Sunday, 13 August 2017
Through The Western Gate
James Blish -
- but ends on a positive note with Poul Anderson.
"...I wouldn't have liked to be in his skin when he had to make accounting to the Guardians of the Western Gate."
-SM Stirling, Lord Of Mountains (New York, 2013), Chapter Seven, p. 136.
(Anyone who has gone through the "Western Gate" has left his "skin" behind.)
"So many to Heaven or Hell or Purgatory today..." (Chapter Eleven, p. 233)
Is there a judgmental hereafter? If there is, then are we judged by an external deity or by the inner self? The latter process can begin now. How many will be surprised and shocked in such a hereafter? Bigots believe that everyone who disagrees with them will be damned. This happens in Milton's Paradise Lost, Book Three.
James Blish's black magician, Theron Ware, says of his antagonist, the white magician, Father Domenico:
"'He's not significantly holier than us...I know something he doesn't know, too. He's in for a surprise in the next world.'"
-James Blish, Black Easter IN Blish, After Such Knowledge (London, 1991), pp. 319-425 AT Three Sleeps, 7, p. 354.
Later, Ware tells Domenico:
"'I can tell you of my own certain knowledge that every single pillar saint went straight to Hell...
"'...there is no such thing as white magic. It is all black, black, black as the ace of spades, and you have imperilled your immortal soul by practising it...'"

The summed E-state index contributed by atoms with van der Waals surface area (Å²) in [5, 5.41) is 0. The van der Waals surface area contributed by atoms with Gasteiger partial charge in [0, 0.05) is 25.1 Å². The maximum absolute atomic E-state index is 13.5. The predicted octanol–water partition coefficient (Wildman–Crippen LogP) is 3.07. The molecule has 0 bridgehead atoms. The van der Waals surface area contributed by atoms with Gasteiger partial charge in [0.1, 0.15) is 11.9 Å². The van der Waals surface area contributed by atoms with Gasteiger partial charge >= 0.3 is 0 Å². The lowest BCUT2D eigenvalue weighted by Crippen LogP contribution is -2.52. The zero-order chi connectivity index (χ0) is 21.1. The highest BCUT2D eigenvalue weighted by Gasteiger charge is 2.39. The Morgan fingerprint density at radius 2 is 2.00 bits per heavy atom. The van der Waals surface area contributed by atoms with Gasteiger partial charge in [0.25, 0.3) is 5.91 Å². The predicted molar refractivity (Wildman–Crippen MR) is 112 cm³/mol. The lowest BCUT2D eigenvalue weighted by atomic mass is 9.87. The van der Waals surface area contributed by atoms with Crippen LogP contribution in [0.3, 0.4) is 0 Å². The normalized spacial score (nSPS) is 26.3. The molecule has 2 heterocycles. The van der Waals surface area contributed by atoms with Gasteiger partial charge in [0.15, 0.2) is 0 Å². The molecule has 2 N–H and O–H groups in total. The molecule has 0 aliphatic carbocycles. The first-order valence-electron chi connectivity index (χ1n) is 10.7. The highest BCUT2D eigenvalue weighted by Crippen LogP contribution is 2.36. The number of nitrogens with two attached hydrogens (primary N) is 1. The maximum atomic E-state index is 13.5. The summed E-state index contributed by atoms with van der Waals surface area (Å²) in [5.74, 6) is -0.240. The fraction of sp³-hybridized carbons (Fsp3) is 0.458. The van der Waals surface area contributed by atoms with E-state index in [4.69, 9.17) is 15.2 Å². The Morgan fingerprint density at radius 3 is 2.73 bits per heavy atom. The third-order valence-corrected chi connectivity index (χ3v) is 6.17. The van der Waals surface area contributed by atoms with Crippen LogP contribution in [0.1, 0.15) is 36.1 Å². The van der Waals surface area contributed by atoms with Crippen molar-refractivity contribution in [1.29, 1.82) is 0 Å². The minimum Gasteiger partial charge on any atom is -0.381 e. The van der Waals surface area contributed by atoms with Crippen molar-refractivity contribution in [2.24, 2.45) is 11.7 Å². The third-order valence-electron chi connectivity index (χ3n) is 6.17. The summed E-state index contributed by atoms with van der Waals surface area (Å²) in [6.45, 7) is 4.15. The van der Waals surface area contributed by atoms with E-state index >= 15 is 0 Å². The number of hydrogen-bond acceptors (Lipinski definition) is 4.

-James Blish, The Day After Judgement IN After Such Knowledge, pp. 427-522 AT The Harrowing of Heaven, 11, p. 511.
Can Poul Anderson tells us anything cheerful after all that? One of his novels concludes:
"'I've a notion He creates nothing in vain. That Satan himself, after Armageddon and what follows have shown him the error of his ways, may repent and be shriven. That on the Last Day, not only will our dead be resurrected, but all that ever was, ever lived, to the glory of God.'
"Father Tomislav was quiet for a space before he said, 'Now don't you suppose that's necessarily the truth. I'm sure of divine love, but the rest of what I spoke was only my mind rambling. It's not in the canon. It could be heresy.'"
-Poul Anderson, The Merman's Children (London, 1981), Epilogue, p. 258.
Father Tomislav combines optimism with humility. Amen.